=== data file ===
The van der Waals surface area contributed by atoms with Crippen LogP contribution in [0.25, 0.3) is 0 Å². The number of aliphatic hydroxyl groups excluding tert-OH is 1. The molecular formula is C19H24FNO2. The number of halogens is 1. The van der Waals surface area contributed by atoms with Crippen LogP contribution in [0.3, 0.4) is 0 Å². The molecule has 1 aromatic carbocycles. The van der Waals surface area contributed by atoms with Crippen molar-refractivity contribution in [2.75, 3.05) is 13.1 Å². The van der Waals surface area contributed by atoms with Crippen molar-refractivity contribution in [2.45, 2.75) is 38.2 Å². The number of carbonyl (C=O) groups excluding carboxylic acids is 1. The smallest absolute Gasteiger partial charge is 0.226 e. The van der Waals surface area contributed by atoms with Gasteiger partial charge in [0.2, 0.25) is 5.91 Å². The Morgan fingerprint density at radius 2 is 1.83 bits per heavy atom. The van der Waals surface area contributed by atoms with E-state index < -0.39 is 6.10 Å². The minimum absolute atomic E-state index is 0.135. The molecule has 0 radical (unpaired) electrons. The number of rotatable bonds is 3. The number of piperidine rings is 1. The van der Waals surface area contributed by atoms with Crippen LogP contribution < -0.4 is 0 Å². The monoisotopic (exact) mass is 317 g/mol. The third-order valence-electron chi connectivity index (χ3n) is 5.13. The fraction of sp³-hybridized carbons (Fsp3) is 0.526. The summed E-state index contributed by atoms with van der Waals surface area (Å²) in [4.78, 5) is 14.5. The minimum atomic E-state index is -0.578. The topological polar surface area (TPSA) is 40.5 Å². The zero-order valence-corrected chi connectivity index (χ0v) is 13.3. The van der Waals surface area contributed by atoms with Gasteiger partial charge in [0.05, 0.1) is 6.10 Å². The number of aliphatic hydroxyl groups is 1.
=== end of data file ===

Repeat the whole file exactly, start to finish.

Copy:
The van der Waals surface area contributed by atoms with Crippen LogP contribution in [0.25, 0.3) is 0 Å². The number of aliphatic hydroxyl groups excluding tert-OH is 1. The molecular formula is C19H24FNO2. The number of halogens is 1. The van der Waals surface area contributed by atoms with Crippen LogP contribution in [0.3, 0.4) is 0 Å². The molecule has 1 aromatic carbocycles. The van der Waals surface area contributed by atoms with Crippen molar-refractivity contribution in [2.75, 3.05) is 13.1 Å². The van der Waals surface area contributed by atoms with Crippen molar-refractivity contribution in [2.45, 2.75) is 38.2 Å². The number of carbonyl (C=O) groups excluding carboxylic acids is 1. The smallest absolute Gasteiger partial charge is 0.226 e. The van der Waals surface area contributed by atoms with Gasteiger partial charge in [0.2, 0.25) is 5.91 Å². The Morgan fingerprint density at radius 2 is 1.83 bits per heavy atom. The van der Waals surface area contributed by atoms with E-state index < -0.39 is 6.10 Å². The minimum absolute atomic E-state index is 0.135. The molecule has 0 radical (unpaired) electrons. The number of rotatable bonds is 3. The number of piperidine rings is 1. The van der Waals surface area contributed by atoms with Crippen LogP contribution < -0.4 is 0 Å². The monoisotopic (exact) mass is 317 g/mol. The third-order valence-electron chi connectivity index (χ3n) is 5.13. The fraction of sp³-hybridized carbons (Fsp3) is 0.526. The summed E-state index contributed by atoms with van der Waals surface area (Å²) in [4.78, 5) is 14.5. The minimum atomic E-state index is -0.578. The topological polar surface area (TPSA) is 40.5 Å². The zero-order valence-corrected chi connectivity index (χ0v) is 13.3. The van der Waals surface area contributed by atoms with Gasteiger partial charge in [0.05, 0.1) is 6.10 Å². The number of aliphatic hydroxyl groups is 1.